One of my reproductive pathophysiology professors wanted to hammer home the fact that the clinical cases that present to us in practice will not always mimic those that we see in lecture slides or read about in the Merck Veterinary Manual. The quote implies that we are not infallible even if we theoretically know microbial pathogenesis like the back of our hand. Bacteria, though they can do a lot of damage, do not read up on how to infect their hosts. (They may, however, do so in a Gary Larson comic.) Rather, we read up on them. It is necessary to understand that when creating a list of differential diagnoses, we should not exclude a particular disease simply because a few clinical signs associated with it are absent. That could be a recipe for failure since the actual disease could be A, but we may treat for B–unsuccessfully.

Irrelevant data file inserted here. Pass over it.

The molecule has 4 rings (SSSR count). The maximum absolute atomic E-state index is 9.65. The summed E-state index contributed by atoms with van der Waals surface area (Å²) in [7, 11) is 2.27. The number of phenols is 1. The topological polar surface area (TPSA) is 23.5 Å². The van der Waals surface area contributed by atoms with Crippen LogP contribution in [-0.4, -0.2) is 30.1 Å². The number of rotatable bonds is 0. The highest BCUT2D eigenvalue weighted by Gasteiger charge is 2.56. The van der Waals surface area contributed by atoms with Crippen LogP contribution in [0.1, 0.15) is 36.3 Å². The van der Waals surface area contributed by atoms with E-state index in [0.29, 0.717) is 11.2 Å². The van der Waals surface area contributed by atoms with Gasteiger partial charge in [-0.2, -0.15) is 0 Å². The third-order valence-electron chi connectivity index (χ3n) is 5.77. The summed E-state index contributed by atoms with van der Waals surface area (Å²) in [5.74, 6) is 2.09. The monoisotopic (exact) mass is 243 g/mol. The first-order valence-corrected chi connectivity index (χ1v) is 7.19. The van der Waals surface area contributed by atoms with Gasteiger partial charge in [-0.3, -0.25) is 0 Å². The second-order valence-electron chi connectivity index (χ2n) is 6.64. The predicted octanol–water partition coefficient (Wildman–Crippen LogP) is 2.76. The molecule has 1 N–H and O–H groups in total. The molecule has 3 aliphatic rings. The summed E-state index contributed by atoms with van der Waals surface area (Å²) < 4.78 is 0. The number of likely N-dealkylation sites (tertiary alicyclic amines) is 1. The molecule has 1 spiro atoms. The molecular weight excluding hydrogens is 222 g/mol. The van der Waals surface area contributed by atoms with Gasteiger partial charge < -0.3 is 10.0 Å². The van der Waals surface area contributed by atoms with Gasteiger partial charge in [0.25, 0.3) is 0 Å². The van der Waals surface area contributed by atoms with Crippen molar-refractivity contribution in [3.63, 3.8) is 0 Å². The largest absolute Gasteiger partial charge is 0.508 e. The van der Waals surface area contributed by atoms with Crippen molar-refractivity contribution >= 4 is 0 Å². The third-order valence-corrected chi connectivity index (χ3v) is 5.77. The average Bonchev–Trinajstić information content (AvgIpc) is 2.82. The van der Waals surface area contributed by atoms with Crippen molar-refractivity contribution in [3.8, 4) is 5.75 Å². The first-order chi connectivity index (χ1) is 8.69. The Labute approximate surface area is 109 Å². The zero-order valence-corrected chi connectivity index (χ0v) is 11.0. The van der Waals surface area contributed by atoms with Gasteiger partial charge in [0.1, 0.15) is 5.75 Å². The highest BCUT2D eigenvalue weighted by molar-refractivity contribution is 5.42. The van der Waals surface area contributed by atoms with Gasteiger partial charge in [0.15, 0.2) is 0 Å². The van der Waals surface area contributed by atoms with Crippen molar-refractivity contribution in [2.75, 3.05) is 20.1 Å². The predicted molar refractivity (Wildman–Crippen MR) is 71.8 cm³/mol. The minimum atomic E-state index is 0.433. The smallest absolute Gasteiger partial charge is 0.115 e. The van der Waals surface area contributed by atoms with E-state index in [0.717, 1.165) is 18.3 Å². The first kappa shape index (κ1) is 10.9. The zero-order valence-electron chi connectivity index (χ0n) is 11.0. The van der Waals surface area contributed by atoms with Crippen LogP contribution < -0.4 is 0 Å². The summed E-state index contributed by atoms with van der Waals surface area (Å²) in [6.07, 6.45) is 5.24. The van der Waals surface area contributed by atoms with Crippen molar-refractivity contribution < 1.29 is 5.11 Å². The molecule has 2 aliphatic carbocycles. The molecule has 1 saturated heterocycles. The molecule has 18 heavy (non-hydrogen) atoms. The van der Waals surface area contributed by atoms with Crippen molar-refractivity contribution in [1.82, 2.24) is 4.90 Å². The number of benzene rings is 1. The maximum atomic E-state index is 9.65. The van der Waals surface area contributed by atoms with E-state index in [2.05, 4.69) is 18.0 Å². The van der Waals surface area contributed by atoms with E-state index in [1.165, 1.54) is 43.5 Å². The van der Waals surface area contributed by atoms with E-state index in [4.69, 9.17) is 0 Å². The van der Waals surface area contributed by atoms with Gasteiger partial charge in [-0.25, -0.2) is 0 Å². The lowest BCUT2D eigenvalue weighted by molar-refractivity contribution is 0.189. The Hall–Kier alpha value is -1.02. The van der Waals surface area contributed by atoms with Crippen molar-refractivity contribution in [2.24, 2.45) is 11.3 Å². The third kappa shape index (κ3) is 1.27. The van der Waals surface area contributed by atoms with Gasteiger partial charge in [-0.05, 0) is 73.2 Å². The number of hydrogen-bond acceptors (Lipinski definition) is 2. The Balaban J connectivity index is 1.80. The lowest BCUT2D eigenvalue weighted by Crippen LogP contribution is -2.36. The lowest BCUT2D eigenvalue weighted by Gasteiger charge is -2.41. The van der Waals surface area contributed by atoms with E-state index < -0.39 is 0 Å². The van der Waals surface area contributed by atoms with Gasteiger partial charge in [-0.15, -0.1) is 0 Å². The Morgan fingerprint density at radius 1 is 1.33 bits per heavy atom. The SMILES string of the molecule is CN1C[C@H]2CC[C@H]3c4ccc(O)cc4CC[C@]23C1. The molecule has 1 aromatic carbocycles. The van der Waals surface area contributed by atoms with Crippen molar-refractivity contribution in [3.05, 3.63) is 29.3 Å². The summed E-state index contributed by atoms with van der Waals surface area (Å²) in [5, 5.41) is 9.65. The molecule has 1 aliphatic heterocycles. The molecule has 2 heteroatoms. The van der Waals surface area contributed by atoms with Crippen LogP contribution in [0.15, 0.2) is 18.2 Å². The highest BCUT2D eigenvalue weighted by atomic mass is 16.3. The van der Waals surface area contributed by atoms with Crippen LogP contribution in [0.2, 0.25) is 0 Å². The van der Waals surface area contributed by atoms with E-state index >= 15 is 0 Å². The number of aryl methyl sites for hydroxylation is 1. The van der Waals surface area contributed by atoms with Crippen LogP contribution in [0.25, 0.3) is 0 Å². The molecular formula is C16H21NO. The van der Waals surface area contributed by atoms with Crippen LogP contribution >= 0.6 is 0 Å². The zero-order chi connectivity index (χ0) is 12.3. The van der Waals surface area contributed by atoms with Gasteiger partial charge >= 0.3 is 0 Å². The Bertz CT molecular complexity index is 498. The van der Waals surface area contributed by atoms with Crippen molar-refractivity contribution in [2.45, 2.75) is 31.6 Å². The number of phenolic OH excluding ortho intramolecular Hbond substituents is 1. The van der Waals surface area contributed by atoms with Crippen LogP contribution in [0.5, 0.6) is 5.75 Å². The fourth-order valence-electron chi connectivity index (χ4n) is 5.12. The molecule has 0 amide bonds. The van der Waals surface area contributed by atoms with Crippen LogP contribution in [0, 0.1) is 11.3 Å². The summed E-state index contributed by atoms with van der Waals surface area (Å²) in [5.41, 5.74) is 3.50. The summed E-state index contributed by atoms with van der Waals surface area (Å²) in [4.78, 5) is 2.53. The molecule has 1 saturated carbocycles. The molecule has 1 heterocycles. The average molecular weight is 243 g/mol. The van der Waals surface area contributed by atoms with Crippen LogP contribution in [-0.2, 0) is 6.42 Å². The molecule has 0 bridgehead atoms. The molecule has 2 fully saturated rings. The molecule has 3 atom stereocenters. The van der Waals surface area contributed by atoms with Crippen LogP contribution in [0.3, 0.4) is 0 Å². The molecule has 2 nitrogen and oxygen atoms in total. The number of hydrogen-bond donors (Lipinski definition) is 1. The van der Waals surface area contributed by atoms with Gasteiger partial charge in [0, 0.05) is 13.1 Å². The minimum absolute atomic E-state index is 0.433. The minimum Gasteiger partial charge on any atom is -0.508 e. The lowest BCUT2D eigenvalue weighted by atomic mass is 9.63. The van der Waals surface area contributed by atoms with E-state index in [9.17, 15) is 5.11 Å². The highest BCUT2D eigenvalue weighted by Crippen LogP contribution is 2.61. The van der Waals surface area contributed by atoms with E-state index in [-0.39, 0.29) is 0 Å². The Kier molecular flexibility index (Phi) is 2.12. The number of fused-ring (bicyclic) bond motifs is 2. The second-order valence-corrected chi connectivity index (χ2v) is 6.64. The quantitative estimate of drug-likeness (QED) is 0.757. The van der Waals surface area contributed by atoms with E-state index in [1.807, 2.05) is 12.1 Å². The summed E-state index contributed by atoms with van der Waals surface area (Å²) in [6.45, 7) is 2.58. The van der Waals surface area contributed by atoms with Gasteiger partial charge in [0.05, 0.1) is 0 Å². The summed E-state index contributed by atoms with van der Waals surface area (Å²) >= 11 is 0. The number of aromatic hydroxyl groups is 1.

One of my best friends in college would frequently wear a University of Chicago shirt that read “That’s all well and good in practice…but how does it work in theory?” It always would get a chuckle out of me, but one thing that is not nearly as funny is the prospect of the converse being true when I start working as a vet. What if “that’s not all well and good in practice?” What if all the microbiology and pathology courses I am taking are for naught? To assuage my fears, I just have to understand that much of what I’m learning will indeed be applicable, much of it will inevitably be forgotten, and over time I will be able to get better at creating a list of differentials and make sure not to rule out anything too early.